All else equal, larger homes with more usable space tend to have a higher value, while homes with non-usable space (think unfinished basements or land that cannot be built upon for some reason) tend to have a lower value. This was especially true during the pandemic when buyers were looking for homes that either already had or were large enough to add spaces for home offices, workout rooms, and large family areas that could be used for entertainment.
Mortgage interest rates affect the value of a home by making it more or less affordable. Low rates mean the monthly payments will be lower as well, making it easier for borrowers to qualify for a mortgage loan. The result is that more buyers can afford larger and more expensive homes because the monthly payments are more affordable.
This is what happened during the height of the pandemic, when interest rates dropped below 3%. Low rates and monthly payments led to a buying frenzy which in turn helped push home prices higher. On the flip side, higher mortgage rates make a home purchase less affordable for a larger number of potential buyers.
The health of the economy influences a home’s value as well. In a growing economy where unemployment and consumer prices are low and wage growth is high, the housing market thrives. With more disposable income and stable interest rates, more people can afford to invest in real estate and feel confident their purchases will pay off.
When the economy slows, however, buyer demand slows as well. With less demand and fewer home sales, home values tend to fall.
Costs associated with buying a house
Buying a home requires qualifying for a mortgage and having enough cash on hand to make deposits and cover lender fees. There are also ongoing costs you’ll need to consider and plan for in your budget before taking the homeownership plunge.
A down payment is money paid upfront when a home is bought and is a percentage of the home’s value. While most lenders recommend a down payment of 20% or more of the purchase price, it can be as low as 3% for a conventional mortgage (0% for a VA loan). As a matter of fact, the average down payment made by first time homebuyers in 2022 was about 7%.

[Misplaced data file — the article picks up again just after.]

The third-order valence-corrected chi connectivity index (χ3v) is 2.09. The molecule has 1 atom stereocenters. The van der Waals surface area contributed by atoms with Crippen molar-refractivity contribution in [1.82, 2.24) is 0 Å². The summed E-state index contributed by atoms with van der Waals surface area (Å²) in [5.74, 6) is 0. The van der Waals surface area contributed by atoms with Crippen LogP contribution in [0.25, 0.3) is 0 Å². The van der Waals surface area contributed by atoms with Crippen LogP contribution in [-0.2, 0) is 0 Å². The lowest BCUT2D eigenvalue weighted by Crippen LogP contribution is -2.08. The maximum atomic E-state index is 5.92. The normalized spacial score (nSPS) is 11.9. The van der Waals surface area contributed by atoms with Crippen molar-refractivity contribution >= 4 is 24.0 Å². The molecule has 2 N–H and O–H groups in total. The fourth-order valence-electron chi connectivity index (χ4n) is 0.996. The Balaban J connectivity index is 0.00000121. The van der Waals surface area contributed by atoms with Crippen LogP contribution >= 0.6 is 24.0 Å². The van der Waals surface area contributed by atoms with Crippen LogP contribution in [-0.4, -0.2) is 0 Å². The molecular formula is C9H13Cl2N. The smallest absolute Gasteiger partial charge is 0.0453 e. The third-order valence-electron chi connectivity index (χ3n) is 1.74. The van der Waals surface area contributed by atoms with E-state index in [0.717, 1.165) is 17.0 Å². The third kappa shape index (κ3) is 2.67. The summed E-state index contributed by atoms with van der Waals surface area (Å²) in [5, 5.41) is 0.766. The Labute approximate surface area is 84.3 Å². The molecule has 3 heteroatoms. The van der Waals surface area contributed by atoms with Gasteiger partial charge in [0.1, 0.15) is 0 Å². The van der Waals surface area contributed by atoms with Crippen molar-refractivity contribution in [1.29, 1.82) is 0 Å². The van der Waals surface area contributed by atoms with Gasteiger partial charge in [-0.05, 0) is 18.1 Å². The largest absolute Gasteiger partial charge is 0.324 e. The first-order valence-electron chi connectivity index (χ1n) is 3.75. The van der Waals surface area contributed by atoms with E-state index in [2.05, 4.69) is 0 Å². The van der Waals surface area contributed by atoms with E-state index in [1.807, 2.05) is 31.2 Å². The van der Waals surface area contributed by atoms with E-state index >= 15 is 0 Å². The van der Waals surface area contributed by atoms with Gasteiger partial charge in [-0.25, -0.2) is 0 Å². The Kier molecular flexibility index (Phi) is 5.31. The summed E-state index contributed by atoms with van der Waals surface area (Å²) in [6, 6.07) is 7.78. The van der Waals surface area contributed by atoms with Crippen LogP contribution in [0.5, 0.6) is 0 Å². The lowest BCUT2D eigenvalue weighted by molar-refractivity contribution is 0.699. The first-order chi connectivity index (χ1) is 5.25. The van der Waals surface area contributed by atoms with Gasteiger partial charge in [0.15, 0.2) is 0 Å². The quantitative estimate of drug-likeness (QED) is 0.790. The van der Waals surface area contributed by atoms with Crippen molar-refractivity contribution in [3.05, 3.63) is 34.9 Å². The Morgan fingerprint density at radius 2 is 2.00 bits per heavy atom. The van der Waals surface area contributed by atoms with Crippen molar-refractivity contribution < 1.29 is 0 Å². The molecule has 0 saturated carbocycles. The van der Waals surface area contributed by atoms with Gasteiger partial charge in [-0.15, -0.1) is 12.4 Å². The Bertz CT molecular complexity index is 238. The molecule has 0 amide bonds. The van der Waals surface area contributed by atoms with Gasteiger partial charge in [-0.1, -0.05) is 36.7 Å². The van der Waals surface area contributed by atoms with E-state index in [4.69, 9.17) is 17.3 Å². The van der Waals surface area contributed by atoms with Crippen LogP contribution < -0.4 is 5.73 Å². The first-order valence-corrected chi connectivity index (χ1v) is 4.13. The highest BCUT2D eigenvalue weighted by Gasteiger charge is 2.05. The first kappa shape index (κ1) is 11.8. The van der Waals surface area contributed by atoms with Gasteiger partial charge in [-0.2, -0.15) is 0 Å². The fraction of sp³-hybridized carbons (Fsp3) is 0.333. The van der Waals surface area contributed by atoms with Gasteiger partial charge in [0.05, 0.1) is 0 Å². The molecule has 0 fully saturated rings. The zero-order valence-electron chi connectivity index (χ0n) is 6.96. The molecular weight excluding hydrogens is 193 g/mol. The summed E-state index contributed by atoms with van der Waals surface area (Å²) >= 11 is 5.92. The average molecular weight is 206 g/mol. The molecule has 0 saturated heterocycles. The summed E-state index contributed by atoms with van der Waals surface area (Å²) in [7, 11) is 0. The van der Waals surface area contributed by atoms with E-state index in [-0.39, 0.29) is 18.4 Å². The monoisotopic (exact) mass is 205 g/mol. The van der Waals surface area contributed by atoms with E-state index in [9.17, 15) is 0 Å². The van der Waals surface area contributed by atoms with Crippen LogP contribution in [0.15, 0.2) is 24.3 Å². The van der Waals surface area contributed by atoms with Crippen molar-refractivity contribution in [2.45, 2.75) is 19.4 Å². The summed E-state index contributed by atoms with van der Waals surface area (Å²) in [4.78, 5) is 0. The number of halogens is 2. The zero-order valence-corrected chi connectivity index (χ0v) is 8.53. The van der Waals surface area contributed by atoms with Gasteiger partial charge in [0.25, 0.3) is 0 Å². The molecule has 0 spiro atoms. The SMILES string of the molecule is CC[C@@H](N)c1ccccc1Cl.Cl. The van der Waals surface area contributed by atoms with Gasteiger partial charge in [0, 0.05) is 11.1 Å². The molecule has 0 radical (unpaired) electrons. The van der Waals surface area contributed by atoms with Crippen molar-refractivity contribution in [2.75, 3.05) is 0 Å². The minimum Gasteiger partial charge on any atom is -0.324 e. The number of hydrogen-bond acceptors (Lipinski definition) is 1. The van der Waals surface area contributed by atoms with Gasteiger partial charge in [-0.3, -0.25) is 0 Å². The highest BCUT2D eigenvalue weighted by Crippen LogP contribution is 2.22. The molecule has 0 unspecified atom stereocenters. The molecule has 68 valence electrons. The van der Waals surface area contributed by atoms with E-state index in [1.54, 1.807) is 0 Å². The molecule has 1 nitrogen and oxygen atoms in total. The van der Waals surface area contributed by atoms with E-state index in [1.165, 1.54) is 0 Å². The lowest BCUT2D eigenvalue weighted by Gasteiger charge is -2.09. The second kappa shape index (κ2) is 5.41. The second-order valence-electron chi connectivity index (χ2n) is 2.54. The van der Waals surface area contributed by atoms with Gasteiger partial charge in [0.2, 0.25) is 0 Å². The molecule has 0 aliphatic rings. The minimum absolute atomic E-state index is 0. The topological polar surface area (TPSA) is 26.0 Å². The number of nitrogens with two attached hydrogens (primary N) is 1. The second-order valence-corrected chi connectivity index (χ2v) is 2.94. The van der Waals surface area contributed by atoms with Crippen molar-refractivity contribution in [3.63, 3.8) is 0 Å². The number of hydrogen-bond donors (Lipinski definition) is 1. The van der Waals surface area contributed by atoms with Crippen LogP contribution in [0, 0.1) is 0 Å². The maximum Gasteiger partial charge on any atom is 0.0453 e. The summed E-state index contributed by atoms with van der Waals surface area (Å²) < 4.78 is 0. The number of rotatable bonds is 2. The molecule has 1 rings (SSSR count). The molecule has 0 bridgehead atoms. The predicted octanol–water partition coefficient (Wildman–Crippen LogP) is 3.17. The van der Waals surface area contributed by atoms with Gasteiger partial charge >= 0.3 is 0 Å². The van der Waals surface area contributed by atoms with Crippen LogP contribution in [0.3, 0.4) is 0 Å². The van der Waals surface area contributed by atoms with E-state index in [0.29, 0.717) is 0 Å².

Even with a smaller down payment, however, you will need several thousand dollars in cash. For example, if you plan on making a 5% down payment on a $250,000 home, you will need to pay $12,500 upfront.
You will also need to have enough money to cover the closing costs related to obtaining a mortgage. These costs can range between 3% and 6% of the purchase price and include fees for loan application and origination costs, appraisal fees, inspection costs and attorney fees, among others. Closing costs need to be paid on the day of closing and are separate from the down payment.
Following the example above, after making a down payment of $12,500, your loan amount would be $237,500. The closing costs would range between 3% and 6% of the loan amount — or between $7,125 and $14,250.
Once you’ve made the investment in a new home, you want to protect it. Plus, if you finance your purchase, your mortgage lender will require you to get homeowners insurance. Home insurance is a policy that will reimburse you for property damage due to accidents or certain kinds of natural disasters, or for items lost due to theft.
There are many different types of coverage available, so you should shop around and compare policies and premiums to find the best home insurance company for your needs. Cost can vary depending on the location of your home and the type of coverage you choose, but the national average premium is about $1,200 per year.
Note that if your down payment is less than 20%, your lender will also require you to pay for private mortgage insurance, a policy that protects the lender but not the homeowner and will increase your monthly payment.
Monthly mortgage payment
Most of those who invest in a house borrow the bulk of the purchase price from a mortgage lender. You will be responsible for making monthly payments until you either sell the home or pay off the remaining loan balance.
Your monthly payment will be determined by your starting loan balance (home price minus down payment) and the interest rate you qualify for. These payments will include a portion that is applied to the loan principal and a portion applied to interest. Typically, the interest payment is highest at first and progressively decreases as the loan balance decreases.
Generally speaking, if you have a high credit score and low debt-to-income ratio, you’ll be offered a lower interest rate and monthly payment by the lender. You do get a tax benefit for paying all that interest — the mortgage interest is tax deductible.
Home maintenance and repairs